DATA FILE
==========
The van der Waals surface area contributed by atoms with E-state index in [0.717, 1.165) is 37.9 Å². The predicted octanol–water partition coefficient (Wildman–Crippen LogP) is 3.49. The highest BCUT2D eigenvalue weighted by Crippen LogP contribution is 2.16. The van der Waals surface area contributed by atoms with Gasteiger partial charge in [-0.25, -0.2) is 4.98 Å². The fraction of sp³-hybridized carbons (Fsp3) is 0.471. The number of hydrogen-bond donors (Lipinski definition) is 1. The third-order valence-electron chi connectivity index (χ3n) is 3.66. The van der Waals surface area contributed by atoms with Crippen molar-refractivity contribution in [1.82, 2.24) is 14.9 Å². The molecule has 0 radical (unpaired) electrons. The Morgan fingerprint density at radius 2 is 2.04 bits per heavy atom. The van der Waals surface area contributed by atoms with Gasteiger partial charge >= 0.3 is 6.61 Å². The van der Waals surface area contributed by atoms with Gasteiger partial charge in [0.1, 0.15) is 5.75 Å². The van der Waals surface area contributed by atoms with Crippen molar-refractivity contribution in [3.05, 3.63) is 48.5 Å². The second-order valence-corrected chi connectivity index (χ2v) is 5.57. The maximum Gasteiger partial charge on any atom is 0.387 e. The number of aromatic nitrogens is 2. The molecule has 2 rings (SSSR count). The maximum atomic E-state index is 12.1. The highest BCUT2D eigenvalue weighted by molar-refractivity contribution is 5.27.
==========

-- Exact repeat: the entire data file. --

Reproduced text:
The van der Waals surface area contributed by atoms with E-state index in [0.717, 1.165) is 37.9 Å². The predicted octanol–water partition coefficient (Wildman–Crippen LogP) is 3.49. The highest BCUT2D eigenvalue weighted by Crippen LogP contribution is 2.16. The van der Waals surface area contributed by atoms with Gasteiger partial charge in [-0.25, -0.2) is 4.98 Å². The fraction of sp³-hybridized carbons (Fsp3) is 0.471. The number of hydrogen-bond donors (Lipinski definition) is 1. The third-order valence-electron chi connectivity index (χ3n) is 3.66. The van der Waals surface area contributed by atoms with Crippen molar-refractivity contribution in [1.82, 2.24) is 14.9 Å². The molecule has 0 radical (unpaired) electrons. The Morgan fingerprint density at radius 2 is 2.04 bits per heavy atom. The van der Waals surface area contributed by atoms with Gasteiger partial charge >= 0.3 is 6.61 Å². The van der Waals surface area contributed by atoms with Gasteiger partial charge in [0.1, 0.15) is 5.75 Å². The van der Waals surface area contributed by atoms with Crippen molar-refractivity contribution in [3.05, 3.63) is 48.5 Å². The second-order valence-corrected chi connectivity index (χ2v) is 5.57. The maximum Gasteiger partial charge on any atom is 0.387 e. The number of aromatic nitrogens is 2. The molecule has 2 rings (SSSR count). The maximum atomic E-state index is 12.1. The highest BCUT2D eigenvalue weighted by molar-refractivity contribution is 5.27.